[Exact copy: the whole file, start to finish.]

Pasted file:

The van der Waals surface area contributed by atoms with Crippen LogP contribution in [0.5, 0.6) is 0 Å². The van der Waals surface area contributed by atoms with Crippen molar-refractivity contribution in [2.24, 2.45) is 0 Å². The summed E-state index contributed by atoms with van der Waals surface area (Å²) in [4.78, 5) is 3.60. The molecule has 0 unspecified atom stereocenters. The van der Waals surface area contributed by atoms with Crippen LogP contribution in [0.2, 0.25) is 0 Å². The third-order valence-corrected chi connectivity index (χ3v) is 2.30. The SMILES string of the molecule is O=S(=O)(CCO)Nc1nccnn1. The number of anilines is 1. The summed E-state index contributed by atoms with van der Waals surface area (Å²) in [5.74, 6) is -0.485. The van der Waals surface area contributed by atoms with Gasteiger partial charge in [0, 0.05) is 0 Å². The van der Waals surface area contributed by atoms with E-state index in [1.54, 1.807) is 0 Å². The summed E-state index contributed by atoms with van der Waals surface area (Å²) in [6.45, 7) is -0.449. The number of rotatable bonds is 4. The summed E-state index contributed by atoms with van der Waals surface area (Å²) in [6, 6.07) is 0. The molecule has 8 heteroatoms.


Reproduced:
The van der Waals surface area contributed by atoms with Crippen LogP contribution in [0.5, 0.6) is 0 Å². The van der Waals surface area contributed by atoms with Crippen molar-refractivity contribution in [2.24, 2.45) is 0 Å². The summed E-state index contributed by atoms with van der Waals surface area (Å²) in [4.78, 5) is 3.60. The molecule has 0 unspecified atom stereocenters. The van der Waals surface area contributed by atoms with Crippen LogP contribution in [0.2, 0.25) is 0 Å². The third-order valence-corrected chi connectivity index (χ3v) is 2.30. The SMILES string of the molecule is O=S(=O)(CCO)Nc1nccnn1. The number of anilines is 1. The summed E-state index contributed by atoms with van der Waals surface area (Å²) in [5.74, 6) is -0.485. The van der Waals surface area contributed by atoms with Gasteiger partial charge in [0, 0.05) is 0 Å². The van der Waals surface area contributed by atoms with E-state index in [1.54, 1.807) is 0 Å². The summed E-state index contributed by atoms with van der Waals surface area (Å²) in [6.45, 7) is -0.449. The number of rotatable bonds is 4. The summed E-state index contributed by atoms with van der Waals surface area (Å²) in [6, 6.07) is 0. The molecule has 8 heteroatoms.